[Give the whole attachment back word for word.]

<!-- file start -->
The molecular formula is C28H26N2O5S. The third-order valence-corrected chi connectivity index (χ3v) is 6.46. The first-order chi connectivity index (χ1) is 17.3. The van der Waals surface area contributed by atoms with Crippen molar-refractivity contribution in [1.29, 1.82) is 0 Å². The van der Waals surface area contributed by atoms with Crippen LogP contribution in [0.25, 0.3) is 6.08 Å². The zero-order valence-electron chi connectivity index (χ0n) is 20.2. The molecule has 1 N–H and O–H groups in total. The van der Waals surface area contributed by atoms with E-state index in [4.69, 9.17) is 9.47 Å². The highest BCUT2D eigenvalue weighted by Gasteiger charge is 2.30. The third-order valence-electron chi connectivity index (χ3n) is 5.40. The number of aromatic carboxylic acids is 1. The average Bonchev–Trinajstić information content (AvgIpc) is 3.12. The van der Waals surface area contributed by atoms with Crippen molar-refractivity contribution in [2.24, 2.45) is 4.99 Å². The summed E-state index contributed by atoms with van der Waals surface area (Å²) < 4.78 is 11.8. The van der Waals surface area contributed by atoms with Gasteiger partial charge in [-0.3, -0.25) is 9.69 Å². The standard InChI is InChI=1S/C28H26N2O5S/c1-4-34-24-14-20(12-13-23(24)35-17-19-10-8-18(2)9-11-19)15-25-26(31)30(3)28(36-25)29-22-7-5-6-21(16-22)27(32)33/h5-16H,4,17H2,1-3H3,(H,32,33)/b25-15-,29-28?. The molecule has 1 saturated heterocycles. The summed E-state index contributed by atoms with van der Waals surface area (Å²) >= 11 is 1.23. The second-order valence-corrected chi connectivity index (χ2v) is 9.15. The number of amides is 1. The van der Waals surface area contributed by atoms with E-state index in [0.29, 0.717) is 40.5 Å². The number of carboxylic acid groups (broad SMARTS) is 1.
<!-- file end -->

The molecular formula is C28H26N2O5S. The third-order valence-corrected chi connectivity index (χ3v) is 6.46. The first-order chi connectivity index (χ1) is 17.3. The van der Waals surface area contributed by atoms with Crippen molar-refractivity contribution in [1.29, 1.82) is 0 Å². The van der Waals surface area contributed by atoms with Crippen LogP contribution in [0.25, 0.3) is 6.08 Å². The zero-order valence-electron chi connectivity index (χ0n) is 20.2. The molecule has 1 N–H and O–H groups in total. The van der Waals surface area contributed by atoms with E-state index in [4.69, 9.17) is 9.47 Å². The highest BCUT2D eigenvalue weighted by Gasteiger charge is 2.30. The third-order valence-electron chi connectivity index (χ3n) is 5.40. The number of aromatic carboxylic acids is 1. The average Bonchev–Trinajstić information content (AvgIpc) is 3.12. The van der Waals surface area contributed by atoms with Crippen molar-refractivity contribution in [2.24, 2.45) is 4.99 Å². The summed E-state index contributed by atoms with van der Waals surface area (Å²) < 4.78 is 11.8. The van der Waals surface area contributed by atoms with Gasteiger partial charge in [-0.3, -0.25) is 9.69 Å². The standard InChI is InChI=1S/C28H26N2O5S/c1-4-34-24-14-20(12-13-23(24)35-17-19-10-8-18(2)9-11-19)15-25-26(31)30(3)28(36-25)29-22-7-5-6-21(16-22)27(32)33/h5-16H,4,17H2,1-3H3,(H,32,33)/b25-15-,29-28?. The molecule has 1 saturated heterocycles. The summed E-state index contributed by atoms with van der Waals surface area (Å²) >= 11 is 1.23. The second-order valence-corrected chi connectivity index (χ2v) is 9.15. The number of amides is 1. The van der Waals surface area contributed by atoms with E-state index in [0.29, 0.717) is 40.5 Å². The number of carboxylic acid groups (broad SMARTS) is 1.